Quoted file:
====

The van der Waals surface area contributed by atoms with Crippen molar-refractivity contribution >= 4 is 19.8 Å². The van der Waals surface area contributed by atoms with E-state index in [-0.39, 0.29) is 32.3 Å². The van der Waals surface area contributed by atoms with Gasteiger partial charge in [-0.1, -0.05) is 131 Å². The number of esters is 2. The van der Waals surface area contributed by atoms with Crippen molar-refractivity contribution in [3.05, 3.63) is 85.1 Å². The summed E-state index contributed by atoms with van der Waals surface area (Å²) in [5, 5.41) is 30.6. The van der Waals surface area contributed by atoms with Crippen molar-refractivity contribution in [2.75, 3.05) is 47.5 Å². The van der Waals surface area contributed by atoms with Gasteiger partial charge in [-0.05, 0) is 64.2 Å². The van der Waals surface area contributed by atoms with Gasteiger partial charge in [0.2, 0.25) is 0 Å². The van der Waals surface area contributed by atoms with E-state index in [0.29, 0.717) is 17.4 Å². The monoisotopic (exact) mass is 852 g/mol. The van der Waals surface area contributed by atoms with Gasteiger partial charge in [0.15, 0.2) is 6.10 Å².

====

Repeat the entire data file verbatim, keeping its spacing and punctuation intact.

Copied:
The van der Waals surface area contributed by atoms with Crippen molar-refractivity contribution >= 4 is 19.8 Å². The van der Waals surface area contributed by atoms with E-state index in [-0.39, 0.29) is 32.3 Å². The van der Waals surface area contributed by atoms with Gasteiger partial charge in [-0.1, -0.05) is 131 Å². The number of esters is 2. The van der Waals surface area contributed by atoms with Crippen molar-refractivity contribution in [3.05, 3.63) is 85.1 Å². The summed E-state index contributed by atoms with van der Waals surface area (Å²) in [5, 5.41) is 30.6. The van der Waals surface area contributed by atoms with Crippen molar-refractivity contribution in [2.75, 3.05) is 47.5 Å². The van der Waals surface area contributed by atoms with Gasteiger partial charge in [-0.05, 0) is 64.2 Å². The van der Waals surface area contributed by atoms with Gasteiger partial charge in [0.2, 0.25) is 0 Å². The van der Waals surface area contributed by atoms with E-state index in [0.29, 0.717) is 17.4 Å². The monoisotopic (exact) mass is 852 g/mol. The van der Waals surface area contributed by atoms with Gasteiger partial charge in [0.15, 0.2) is 6.10 Å².